If the curl axis is along the MD direction of paper, we call it CD curl. Similarly, MD curl has axis along CD direction, and diagonal curl along diagonal direction. Dependent on the side of the curvature (concave side), each form is further classified as top side or bottom side curl.

To understand why the paper does this, we have to take a look at what paper is made of. Now what are paper made of? Most papers are made out of trees and the raw material for paper is cellulose. Cellulose is a substance found in plant cells which allows the plants to remain hard and strong.

Cellulose
Source: Shutterstock

Cellulose consists of three elements: carbon, oxygen and hydrogen (C6H10O5). Cellulose is made by hydrogen bonding in water without special adhesives or chemicals. Basically, paper made of cellulose looks smooth with the naked eye, but if you look closely under a microscope, there is a lot of empty space between the connected molecules.

Cellulose molecules
Source: Advancing the characterization of cellulose materials with state-of-the-art equipment

When paper gets wet, water molecules enter the void and break the bond. That’s why papers with disorganized molecular structures no longer have a smooth appearance.In addition, paper contains ingredients such as grass and gelatin, that becomes less bulky when they are soaked in water.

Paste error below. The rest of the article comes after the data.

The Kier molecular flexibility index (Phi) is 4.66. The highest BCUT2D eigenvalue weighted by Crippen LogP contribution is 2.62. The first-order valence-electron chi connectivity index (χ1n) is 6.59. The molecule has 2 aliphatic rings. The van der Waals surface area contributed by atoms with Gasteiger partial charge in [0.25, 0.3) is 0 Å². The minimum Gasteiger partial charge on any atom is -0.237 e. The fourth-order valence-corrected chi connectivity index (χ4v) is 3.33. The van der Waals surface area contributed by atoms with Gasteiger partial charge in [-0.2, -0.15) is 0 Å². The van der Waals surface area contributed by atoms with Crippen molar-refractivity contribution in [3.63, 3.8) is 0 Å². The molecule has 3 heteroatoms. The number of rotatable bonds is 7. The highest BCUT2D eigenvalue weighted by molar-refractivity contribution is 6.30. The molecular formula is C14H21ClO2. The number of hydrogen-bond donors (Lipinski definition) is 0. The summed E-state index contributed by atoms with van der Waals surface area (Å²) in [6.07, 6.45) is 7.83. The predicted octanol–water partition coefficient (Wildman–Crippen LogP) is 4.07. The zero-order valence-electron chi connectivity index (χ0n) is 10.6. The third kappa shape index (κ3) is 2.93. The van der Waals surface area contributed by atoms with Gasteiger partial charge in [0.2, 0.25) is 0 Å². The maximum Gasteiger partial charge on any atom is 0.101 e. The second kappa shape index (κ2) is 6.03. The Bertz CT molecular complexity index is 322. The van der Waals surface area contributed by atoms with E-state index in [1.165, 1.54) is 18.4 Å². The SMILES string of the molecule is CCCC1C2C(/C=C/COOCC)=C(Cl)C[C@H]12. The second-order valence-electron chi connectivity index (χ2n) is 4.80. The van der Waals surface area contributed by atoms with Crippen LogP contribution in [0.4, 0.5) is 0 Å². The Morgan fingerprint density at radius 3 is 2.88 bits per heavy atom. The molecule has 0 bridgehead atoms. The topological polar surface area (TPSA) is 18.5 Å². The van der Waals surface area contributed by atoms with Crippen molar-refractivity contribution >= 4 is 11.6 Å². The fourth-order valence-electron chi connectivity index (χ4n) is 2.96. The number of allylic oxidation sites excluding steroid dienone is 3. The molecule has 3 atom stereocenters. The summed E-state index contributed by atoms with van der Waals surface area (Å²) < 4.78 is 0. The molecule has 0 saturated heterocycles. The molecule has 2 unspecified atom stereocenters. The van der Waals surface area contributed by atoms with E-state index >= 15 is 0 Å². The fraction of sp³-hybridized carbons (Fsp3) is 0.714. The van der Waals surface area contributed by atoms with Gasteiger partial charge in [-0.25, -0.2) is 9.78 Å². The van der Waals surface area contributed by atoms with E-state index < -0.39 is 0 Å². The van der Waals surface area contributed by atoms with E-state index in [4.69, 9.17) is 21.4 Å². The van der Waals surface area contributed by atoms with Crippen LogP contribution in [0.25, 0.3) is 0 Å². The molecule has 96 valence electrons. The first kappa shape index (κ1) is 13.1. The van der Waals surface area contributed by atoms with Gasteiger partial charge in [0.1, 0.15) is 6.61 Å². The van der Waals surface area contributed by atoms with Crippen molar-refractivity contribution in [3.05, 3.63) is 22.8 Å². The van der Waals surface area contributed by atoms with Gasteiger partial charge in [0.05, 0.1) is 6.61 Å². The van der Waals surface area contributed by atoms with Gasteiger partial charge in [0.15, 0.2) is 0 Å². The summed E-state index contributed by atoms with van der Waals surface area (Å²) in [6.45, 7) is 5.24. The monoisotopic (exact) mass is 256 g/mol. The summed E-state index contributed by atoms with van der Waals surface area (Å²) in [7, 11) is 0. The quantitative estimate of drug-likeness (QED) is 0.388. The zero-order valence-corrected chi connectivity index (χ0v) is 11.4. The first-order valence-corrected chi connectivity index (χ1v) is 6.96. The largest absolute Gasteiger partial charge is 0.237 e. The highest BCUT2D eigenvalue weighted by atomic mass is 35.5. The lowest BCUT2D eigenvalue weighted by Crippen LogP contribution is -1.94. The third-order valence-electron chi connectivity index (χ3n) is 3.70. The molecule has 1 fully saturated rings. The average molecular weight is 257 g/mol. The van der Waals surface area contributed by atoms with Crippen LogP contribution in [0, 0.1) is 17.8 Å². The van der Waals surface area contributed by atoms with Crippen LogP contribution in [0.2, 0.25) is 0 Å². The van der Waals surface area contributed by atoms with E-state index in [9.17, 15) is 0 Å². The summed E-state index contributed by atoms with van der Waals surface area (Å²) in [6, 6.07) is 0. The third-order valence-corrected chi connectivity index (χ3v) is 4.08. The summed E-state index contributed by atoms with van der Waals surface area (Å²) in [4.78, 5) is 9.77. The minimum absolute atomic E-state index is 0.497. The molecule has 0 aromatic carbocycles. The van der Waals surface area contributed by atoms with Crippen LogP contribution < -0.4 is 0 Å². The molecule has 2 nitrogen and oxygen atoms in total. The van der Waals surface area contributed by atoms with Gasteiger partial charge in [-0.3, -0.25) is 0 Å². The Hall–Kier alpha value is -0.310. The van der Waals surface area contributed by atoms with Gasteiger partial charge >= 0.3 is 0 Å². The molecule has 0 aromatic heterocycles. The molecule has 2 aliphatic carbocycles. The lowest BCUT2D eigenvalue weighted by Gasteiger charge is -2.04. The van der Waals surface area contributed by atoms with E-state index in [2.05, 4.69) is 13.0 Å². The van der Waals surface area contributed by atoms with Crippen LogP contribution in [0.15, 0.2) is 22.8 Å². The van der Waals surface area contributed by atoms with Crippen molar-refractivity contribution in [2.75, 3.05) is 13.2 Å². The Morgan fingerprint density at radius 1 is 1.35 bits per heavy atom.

Because of this paper changes its shape when it gets wet. The nature of cellulose in paper is also related to the paper changing its shape. Cellulose fibers in paper have different diameters and lengths, so when the paper soaks in water, some of the cellulosic fibers quickly dry up and shrink quickly, while others dry slowly, reducing the fiber’s size slowly.

Because of this time difference, when paper dries up, it becomes deformed. So it’s because of this small fibres of different cellulose that your toilet paper gets so soggy that it can’t be used anymore.

Wet paper

 

Thankfully you can improve the condition of your wet paper if you know some tricks. One of these tricks is freezing the paper. When paper freezes, it increases in volume. So when wet paper is put in the refrigerator, it spreads out allowing it to become smoother in the process.

Drying the wet paper with an iron also improves its smoothness. This is because the difference in the drying speed of the stamping of the cellulose fibers in the paper is reduced due to the temperature and pressure of the iron, reducing deformation.

References:

  1. https://indianapublicmedia.org/amomentofscience/chemical-cellulose-paper/https://www.bbc.co.uk/bitesize/topics/znyycdm/articles/z2d2gdm
  2. https://www.wikihow.com/Dry-Wet-Paper
  3. http://www.cartonhub.com/en/paper-curl-issues/
  4. https://www.academia.edu/11217381/The_problem_of_Paper_Curl?auto=download
  5. https://www.strathmoreartist.com/faq-full/how-can-i-determine-the-grain-direction-of-paper.html
  6. https://www.scientificamerican.com/article/folded-or-flat-paper-towel-which-one-absorbs-more-water/